BL Roundtable: Conclusions: On Dream Police, Cigars and Maybe Not Shutting Up Forever

Posted by on June 11th, 2010 at 12:01 AM

Previously: Opening shots by Shaenon Garrity, Noah Berlatsky and Kinukitty; Sidebar by Dirk Deppey; and conclusions by Garrity, Kinukitty and Deppey.

I don’t have any serious disagreements with my co-roundtablers. Everyone pretty much agreed that, to varying degrees, Boys’ Love Manga was obtuse and poorly written. I was probably the most viscerally mean-spirited (to no one’s surprise), and Shaenon was probably the most forgiving, but at least from my perspective there weren’t stark differences.

So, since there aren’t big conflicts, I’ll quibble over minutiae. This quote is from Dirk’s essay:

Ladies and gentlemen — but mostly ladies — I give you the Dream Police, now ready to monitor your fantasies to ensure that you don’t get off on those handsome young lads rogering each other without, you know, properly respecting them and shit. Why, you’d almost think that there was some sort of objectification going on, here! Like you just wanted to fantasize about their bodies or something, and not think about their Bitter Struggle For Equality at all!

This is from Kinukitty:

My big, huge, festering resentment with this sentence, though, lies with the last part, about how fantasizing about rape must be a result of ambivalence and resentment. The conclusion here is that if I, as a woman, fantasize about rape, it’s the result of some sort of pathology. I reject that fairly strenuously. Women like to fantasize about all kinds of things, including rape. This does not have to be explained in the context of women being victimized by men specifically or society in general. It’s a case of a cigar just being a cigar.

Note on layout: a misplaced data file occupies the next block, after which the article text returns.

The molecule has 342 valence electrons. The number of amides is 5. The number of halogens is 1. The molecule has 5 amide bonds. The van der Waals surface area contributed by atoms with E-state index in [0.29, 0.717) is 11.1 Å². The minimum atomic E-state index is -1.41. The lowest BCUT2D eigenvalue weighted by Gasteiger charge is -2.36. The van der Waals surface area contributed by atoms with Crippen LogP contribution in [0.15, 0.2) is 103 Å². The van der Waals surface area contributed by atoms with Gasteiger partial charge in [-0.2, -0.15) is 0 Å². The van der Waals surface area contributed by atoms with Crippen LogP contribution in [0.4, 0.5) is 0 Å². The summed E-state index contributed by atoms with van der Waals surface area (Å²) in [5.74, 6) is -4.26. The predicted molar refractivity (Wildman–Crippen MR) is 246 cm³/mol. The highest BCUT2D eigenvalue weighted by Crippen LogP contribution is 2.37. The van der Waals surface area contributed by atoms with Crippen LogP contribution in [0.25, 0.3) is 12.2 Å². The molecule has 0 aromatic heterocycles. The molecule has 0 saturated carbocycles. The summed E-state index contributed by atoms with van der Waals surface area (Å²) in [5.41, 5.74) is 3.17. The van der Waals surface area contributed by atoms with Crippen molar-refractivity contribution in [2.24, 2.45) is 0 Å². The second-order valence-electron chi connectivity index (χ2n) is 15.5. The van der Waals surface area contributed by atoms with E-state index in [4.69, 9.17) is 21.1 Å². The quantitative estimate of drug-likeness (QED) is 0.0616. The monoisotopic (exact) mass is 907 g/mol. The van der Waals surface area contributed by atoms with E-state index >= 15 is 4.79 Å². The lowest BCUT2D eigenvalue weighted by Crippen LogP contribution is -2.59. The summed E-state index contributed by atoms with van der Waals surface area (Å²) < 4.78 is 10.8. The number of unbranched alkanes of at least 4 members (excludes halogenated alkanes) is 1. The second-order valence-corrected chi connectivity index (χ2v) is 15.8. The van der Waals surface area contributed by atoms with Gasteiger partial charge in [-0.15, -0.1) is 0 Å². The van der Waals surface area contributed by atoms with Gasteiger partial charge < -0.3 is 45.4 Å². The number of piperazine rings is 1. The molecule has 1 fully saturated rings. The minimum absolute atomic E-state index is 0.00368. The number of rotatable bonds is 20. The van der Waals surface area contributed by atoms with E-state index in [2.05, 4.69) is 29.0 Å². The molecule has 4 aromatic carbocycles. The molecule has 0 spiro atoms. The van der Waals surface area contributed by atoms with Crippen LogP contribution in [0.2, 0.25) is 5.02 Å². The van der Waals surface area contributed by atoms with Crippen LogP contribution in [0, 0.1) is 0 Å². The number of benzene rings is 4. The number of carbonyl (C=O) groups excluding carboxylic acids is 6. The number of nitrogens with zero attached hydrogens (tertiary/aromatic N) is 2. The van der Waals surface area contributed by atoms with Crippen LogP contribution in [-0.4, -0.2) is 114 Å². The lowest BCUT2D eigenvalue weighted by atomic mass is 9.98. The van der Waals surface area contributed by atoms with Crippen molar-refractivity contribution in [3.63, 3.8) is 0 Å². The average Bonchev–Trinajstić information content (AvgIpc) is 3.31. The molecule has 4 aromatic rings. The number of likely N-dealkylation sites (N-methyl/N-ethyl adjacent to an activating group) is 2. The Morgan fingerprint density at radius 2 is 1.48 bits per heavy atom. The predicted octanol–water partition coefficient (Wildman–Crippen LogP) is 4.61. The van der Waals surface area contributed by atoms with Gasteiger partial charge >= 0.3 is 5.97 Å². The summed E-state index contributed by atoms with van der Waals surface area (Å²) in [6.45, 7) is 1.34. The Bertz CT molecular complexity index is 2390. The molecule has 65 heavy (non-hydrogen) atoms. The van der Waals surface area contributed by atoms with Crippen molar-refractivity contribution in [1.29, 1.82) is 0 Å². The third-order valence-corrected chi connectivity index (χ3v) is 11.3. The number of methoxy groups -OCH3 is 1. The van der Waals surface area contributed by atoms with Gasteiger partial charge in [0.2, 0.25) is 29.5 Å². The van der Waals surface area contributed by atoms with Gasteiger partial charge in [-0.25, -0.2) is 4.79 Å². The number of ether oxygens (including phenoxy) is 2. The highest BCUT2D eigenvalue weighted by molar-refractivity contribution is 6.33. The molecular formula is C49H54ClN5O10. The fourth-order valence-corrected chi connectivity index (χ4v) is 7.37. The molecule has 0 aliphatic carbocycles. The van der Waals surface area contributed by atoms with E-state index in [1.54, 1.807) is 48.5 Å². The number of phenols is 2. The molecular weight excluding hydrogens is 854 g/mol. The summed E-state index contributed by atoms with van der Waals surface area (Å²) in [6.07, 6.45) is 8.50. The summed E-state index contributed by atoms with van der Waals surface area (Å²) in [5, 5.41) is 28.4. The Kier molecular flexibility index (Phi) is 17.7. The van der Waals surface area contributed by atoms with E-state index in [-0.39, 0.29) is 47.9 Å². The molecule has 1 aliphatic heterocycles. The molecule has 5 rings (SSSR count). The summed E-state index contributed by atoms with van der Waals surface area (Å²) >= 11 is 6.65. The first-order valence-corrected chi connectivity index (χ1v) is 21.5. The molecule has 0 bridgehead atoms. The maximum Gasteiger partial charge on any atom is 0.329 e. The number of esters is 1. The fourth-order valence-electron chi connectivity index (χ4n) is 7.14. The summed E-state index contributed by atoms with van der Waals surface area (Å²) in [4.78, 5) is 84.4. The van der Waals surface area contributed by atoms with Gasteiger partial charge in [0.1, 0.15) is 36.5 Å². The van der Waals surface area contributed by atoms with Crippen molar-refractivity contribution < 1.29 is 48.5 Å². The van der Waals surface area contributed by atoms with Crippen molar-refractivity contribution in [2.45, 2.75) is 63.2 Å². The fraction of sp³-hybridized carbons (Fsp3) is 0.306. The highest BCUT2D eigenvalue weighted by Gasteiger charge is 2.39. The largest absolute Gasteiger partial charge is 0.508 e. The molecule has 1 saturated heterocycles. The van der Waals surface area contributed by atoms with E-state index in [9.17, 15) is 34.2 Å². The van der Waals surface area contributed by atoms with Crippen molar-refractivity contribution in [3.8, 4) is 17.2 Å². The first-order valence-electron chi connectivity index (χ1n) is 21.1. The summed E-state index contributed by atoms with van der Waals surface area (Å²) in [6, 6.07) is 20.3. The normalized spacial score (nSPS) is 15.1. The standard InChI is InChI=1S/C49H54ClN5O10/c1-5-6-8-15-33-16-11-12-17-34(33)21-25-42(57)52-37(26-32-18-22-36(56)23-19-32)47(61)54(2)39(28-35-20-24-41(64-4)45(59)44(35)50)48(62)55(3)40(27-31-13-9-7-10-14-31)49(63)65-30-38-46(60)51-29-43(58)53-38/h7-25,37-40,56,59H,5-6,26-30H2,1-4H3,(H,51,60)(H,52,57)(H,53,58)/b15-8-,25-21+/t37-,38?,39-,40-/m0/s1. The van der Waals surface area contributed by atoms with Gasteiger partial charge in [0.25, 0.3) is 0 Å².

And this is from Shaenon:

It’s fun when people get all intellectual about porn. I’m impressed by the level of research and familiarity with the subject matter in most of these papers—with a few exceptions, like Mark McHarry’s “Boys in Love in Boys’ Love,” which seems to think that yaoi is mostly shota—but at the same time there’s a running sense of the academic protesting too much. Do we really need to spill this much ink over the question of whether girls like porn?

In these quotes, Dirk and Kinukitty are strenuously, and Shaenon is lightly, pushing back against the idea that porn and sexual fantasy should be subject to (over)analysis, dissection and moral interpretation. People’s sexual fantasies are just cigars, should not be subject to the Dream Police, and probably should not be the occasion for too much spilt ink.

From Fumi Yoshinaga’s Antique Bakery Vol. 4

Dirk and Kinukitty are both, as they make clear, coming from a place of righteous fury powered by personal experience. They’re both queer, and they’ve both been told, throughout their lives to varying degrees, that their sexual fantasies are evil, wrong and/or shameful. They’re therefore both acutely aware that telling people that their sexual fantasies are evil can have extremely unpleasant consequences for the objects of your derision.

I don’t want to deny that that’s true…but at the same time, I’m coming from a somewhat different place. I’m a boring straight breeder — all my sexual kinks (big breasts! girl-girl action!) are so thoroughly typical that they barely qualify as kinks at all.

Moreover, my sexual fantasies are not policed in any meaningful way. On the contrary, they’re catered to. By everyone, everywhere, constantly, all the time. In fact, it’s not an especially large exaggeration to say that our culture — movies, comics, music and on and on — is built with the primary function of reproducing and/or encouraging the fetish material banging about (as it were) in my skull. My fantasies rule the world! Yay for me!